Published April 17, 2012
How many lunch hours have your workers spent typing away at their desks rather than taking a break? Or how many of your employees have answered e-mails late at night, long after business hours have ended? While you may think you have valuable workers dedicated to your company, what you may really have is a lawsuit waiting to happen.
In the age of iPhones, tablets and ever-present technology, overtime is becoming harder to regulate. However, workers who are putting in extra time are increasingly taking their employers to court seeking payment for their longer hours and more demanding jobs.
The issue reached the Supreme Court Monday, when justices heard arguments in a class-action suit against GlaxoSmithKline filed by pharmaceutical sales representatives. The reps said they are misclassified, as they are exempt from receiving overtime payment.
Karen Harned, executive director of the National Federation of Independent Business (NFIB) Small Business Legal Center, said at the root of the overtime regulation debate is the Fair Labor Standards Act (FLSA). The law establishes minimum wage, overtime pay and recordkeeping and youth employment standards, but is also extremely outdated, having been written in 1938.
“The Department of Labor estimates 70% of businesses are out of compliance with the FLSA,” Harned said. “This just points out how confusing [the law] is.”
And oftentimes, small business owners don’t even realize they are essentially breaking the law. For example, just because an employee is "non-exempt" from working overtime, doesn't mean they are entitled to continue working past their 40 hours per week, if the employer imposes such a regulation.
Here are some tips from Harned on how to avoid a lawsuit and best comply with the FLSA:
No. 1: Properly classify workers. The Department of Labor is the best place to start, she said. The DOL has descriptions of job titles and duties to help you properly classify your workers into exempt and non-exempt categories. Also determine what is a myth, and what is a fact, she said.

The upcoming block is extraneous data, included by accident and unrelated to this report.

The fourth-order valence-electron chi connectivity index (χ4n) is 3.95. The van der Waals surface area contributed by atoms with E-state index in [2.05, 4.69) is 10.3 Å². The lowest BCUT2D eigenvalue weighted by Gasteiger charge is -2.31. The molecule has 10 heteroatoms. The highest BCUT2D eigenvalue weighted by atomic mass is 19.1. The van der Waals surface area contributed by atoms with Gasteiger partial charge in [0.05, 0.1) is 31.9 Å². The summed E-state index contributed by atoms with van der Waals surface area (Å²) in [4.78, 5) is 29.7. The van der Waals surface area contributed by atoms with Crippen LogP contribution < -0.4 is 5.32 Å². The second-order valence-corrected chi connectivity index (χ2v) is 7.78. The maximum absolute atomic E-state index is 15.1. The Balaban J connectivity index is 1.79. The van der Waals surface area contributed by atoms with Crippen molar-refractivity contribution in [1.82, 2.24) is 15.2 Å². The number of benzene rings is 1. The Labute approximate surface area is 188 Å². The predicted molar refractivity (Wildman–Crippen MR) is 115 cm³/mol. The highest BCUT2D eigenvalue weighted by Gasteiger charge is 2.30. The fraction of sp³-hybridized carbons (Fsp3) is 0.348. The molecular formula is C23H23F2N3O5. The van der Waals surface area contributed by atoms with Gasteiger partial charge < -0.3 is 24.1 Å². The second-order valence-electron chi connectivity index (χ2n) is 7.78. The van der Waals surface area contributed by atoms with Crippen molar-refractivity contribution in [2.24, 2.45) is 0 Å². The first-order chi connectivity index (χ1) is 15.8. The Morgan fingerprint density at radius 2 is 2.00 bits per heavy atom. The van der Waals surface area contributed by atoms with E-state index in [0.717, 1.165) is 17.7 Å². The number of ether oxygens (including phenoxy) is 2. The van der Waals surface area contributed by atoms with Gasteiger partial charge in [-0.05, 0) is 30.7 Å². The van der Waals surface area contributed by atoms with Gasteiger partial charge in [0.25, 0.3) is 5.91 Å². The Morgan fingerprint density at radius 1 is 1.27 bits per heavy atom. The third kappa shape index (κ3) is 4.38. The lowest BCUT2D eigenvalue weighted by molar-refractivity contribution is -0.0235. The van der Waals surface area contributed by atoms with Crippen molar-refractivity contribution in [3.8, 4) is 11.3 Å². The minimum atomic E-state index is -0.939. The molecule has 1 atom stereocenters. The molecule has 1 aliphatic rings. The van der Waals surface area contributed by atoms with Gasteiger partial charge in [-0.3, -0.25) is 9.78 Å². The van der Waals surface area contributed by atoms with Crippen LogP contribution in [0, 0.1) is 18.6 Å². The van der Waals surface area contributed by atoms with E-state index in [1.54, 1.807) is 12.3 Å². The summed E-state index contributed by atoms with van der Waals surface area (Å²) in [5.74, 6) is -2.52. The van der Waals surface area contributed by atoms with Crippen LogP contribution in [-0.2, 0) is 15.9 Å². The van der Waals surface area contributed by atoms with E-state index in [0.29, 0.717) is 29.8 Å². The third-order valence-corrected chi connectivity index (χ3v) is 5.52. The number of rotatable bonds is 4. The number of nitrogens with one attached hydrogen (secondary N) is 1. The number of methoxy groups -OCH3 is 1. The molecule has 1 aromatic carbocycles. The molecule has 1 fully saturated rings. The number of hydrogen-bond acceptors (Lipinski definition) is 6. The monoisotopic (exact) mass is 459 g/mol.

“Just because someone is paid a salary doesn’t mean they are not an hourly employee,” Harned said. “For those who are remotely questionable, you may want to talk to an employment attorney to be sure.”
No. 2: Establish boundaries. Have clear policies on overtime hours and enforce them, Harned said. For example, if you have given your hourly employees a smartphone or cellphone for work use, you should be attempting to monitor that they are not working once the actual work day is up.
“Even if it’s just an e-mail catch-up for five minutes at night,” she said, “that is time they should be paid for. You should have a strict policy that says no work after these certain hours, off-premises.”
No. 3: Take action, and document. If a worker is in violation of your overtime policy, he or she must be notified and this should be documented, Harned said. Such action will be useful if and when a lawsuit arises.
"You have to be very vigilant about your policies on working off-duty hours unless authorized by a supervisor,” she said. “If you see an e-mail come in at 8 p.m. from Jerry who is hourly, you have to reprimand him.”
The same thing goes for lunch breaks- be sure your workers are taking their due break times, she said. Because if a worker does continue to work through lunch, he or she is entitled to that overtime pay, depending on their classification.
No. 4: Be aware. If and when you are alerted of a policy violation, make sure it doesn’t happen again.
“Take the appropriate steps,” Harned said. “[For example] look at their time sheets; you shouldn’t be blindly signing them. I know of instances where managers sign time sheets when there should be no overtime in there, and they aren’t even realizing that they are authorizing it.”
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